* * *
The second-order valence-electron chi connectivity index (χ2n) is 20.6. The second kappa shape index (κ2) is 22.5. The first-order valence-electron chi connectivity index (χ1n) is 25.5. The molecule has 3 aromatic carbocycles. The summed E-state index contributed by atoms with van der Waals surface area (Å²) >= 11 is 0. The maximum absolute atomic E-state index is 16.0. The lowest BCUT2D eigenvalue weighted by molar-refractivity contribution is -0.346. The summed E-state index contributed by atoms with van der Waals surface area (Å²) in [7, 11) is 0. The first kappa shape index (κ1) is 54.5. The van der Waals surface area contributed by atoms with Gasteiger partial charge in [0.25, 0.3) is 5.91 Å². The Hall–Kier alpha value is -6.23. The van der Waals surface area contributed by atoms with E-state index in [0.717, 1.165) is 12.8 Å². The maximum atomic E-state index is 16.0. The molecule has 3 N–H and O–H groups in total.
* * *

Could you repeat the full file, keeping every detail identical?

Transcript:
The second-order valence-electron chi connectivity index (χ2n) is 20.6. The second kappa shape index (κ2) is 22.5. The first-order valence-electron chi connectivity index (χ1n) is 25.5. The molecule has 3 aromatic carbocycles. The summed E-state index contributed by atoms with van der Waals surface area (Å²) >= 11 is 0. The maximum absolute atomic E-state index is 16.0. The lowest BCUT2D eigenvalue weighted by molar-refractivity contribution is -0.346. The summed E-state index contributed by atoms with van der Waals surface area (Å²) in [7, 11) is 0. The first kappa shape index (κ1) is 54.5. The van der Waals surface area contributed by atoms with Gasteiger partial charge in [0.25, 0.3) is 5.91 Å². The Hall–Kier alpha value is -6.23. The van der Waals surface area contributed by atoms with E-state index in [0.717, 1.165) is 12.8 Å². The maximum atomic E-state index is 16.0. The molecule has 3 N–H and O–H groups in total.